Unique Considerations for Special Populations in Episodic Migraine: the Underserved
Purpose of Review
People with migraine disease face many challenges, and these challenges can be magnified when someone is part of an “underserved” population. We set out to examine various categories of “underserved” populations, consider the unique challenges faced by these groups, and discuss mechanisms to mitigate these challenges as much as possible.
Very little research has been performed to specifically evaluate underserved populations related to people with migraine disease. Recent research has shown the overall limitations of limited numbers of physicians with specialty training in headache disorders, and the socioeconomic implications of migraine disease have long been reported.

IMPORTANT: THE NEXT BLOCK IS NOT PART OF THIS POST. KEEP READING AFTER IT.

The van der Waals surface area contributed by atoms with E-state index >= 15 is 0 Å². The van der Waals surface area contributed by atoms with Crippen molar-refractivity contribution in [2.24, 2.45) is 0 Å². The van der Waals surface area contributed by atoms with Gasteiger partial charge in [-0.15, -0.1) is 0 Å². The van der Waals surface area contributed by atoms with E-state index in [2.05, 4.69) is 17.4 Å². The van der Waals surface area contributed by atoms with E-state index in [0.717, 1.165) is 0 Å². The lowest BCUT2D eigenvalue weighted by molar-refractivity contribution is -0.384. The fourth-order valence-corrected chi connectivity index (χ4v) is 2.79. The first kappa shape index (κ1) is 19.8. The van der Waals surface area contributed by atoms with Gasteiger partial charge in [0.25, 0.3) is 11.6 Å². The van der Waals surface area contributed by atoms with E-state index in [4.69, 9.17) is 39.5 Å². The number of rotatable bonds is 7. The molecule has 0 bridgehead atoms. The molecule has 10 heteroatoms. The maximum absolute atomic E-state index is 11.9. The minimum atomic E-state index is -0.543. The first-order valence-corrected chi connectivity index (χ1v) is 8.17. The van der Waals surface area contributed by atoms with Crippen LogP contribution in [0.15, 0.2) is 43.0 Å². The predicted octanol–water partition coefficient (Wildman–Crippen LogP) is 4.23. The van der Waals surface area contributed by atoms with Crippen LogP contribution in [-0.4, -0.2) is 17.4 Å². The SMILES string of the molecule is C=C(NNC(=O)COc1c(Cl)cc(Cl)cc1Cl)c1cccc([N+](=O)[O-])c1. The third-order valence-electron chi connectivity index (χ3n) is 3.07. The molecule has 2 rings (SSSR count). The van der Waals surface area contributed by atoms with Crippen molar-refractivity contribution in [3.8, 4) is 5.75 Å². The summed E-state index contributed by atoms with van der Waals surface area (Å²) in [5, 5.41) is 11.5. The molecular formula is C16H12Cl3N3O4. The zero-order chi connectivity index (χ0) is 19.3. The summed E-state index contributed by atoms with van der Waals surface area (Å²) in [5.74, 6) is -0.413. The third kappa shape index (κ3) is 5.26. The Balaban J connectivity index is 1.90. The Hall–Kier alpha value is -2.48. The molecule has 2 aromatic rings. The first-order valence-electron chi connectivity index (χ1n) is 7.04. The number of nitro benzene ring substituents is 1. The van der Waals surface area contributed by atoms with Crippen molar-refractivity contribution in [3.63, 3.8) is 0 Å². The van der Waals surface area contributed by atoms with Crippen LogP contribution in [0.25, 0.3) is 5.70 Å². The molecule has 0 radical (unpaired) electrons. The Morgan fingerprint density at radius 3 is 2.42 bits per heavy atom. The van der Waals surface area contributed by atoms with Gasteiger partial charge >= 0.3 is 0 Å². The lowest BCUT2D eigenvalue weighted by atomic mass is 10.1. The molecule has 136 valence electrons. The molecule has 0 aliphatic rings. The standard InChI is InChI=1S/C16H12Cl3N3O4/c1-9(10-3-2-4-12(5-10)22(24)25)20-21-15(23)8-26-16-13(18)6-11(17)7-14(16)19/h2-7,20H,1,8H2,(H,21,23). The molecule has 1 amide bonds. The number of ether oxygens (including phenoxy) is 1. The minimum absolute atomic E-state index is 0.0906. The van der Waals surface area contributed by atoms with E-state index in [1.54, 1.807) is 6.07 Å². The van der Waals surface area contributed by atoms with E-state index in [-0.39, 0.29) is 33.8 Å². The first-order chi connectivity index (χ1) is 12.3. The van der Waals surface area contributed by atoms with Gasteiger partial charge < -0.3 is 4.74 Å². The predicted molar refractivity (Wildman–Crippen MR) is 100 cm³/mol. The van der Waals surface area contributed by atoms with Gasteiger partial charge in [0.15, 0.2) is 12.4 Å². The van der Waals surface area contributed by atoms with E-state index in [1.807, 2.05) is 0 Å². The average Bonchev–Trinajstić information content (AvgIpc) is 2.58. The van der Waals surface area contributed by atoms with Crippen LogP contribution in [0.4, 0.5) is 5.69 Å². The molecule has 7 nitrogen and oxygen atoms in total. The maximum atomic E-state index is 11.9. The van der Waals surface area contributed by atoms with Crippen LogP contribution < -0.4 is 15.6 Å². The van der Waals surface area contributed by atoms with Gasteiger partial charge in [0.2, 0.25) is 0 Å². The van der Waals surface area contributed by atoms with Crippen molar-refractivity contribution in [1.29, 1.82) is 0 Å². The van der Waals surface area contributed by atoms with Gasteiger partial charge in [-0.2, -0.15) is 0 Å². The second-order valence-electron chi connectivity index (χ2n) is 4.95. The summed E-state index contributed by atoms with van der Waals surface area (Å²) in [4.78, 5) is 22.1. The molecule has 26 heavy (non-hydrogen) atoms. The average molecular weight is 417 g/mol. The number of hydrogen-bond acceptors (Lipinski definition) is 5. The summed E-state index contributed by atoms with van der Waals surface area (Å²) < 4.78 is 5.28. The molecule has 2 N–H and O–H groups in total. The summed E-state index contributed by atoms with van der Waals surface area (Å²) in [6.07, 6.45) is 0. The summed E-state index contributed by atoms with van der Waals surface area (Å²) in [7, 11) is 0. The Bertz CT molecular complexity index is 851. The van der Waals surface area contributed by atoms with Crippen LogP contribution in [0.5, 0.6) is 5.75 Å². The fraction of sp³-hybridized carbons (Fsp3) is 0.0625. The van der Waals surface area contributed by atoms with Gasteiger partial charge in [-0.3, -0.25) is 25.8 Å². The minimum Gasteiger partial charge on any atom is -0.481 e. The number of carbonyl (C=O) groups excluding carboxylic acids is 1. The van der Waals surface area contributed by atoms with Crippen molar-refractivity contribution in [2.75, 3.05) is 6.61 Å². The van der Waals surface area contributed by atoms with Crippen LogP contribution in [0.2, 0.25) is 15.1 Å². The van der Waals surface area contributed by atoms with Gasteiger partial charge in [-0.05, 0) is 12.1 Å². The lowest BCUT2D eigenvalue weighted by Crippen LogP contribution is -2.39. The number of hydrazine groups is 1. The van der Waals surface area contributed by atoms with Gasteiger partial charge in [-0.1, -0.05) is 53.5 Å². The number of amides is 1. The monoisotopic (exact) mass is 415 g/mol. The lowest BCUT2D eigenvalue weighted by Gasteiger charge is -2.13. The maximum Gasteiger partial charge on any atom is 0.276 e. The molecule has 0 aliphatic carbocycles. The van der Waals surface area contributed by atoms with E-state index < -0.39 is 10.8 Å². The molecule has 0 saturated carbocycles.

Even the definition of “underserved” is not completely clear. We undertook to define this concept in the setting of migraine disease, breaking into different categories, including financial, geographic, and cultural/racial. Each underserved population has both shared and unique challenges, and in reality, given the paucity of medical expertise throughout the United States, one could make the argument that nearly all people with migraine disease are at risk for being underserved. In the future, epidemiologic as well as therapeutic research should incorporate analyses of these and any other underserved population to improve the application of study results across broad and varied populations whose commonality, in many cases, ends with sharing the same disease.
KeywordsMigraine Underserved Barriers Burden Episodic migraine
Compliance with Ethical Standards
Conflict of Interest
Umer Najib, David Watson, and Melissa Moore declare that they have no conflict of interest.
Human and Animal Rights and Informed Consent
This article does not contain any studies with human or animal subjects performed by any of the authors.
Papers of particular interest, published recently, have been highlighted as: • Of importance
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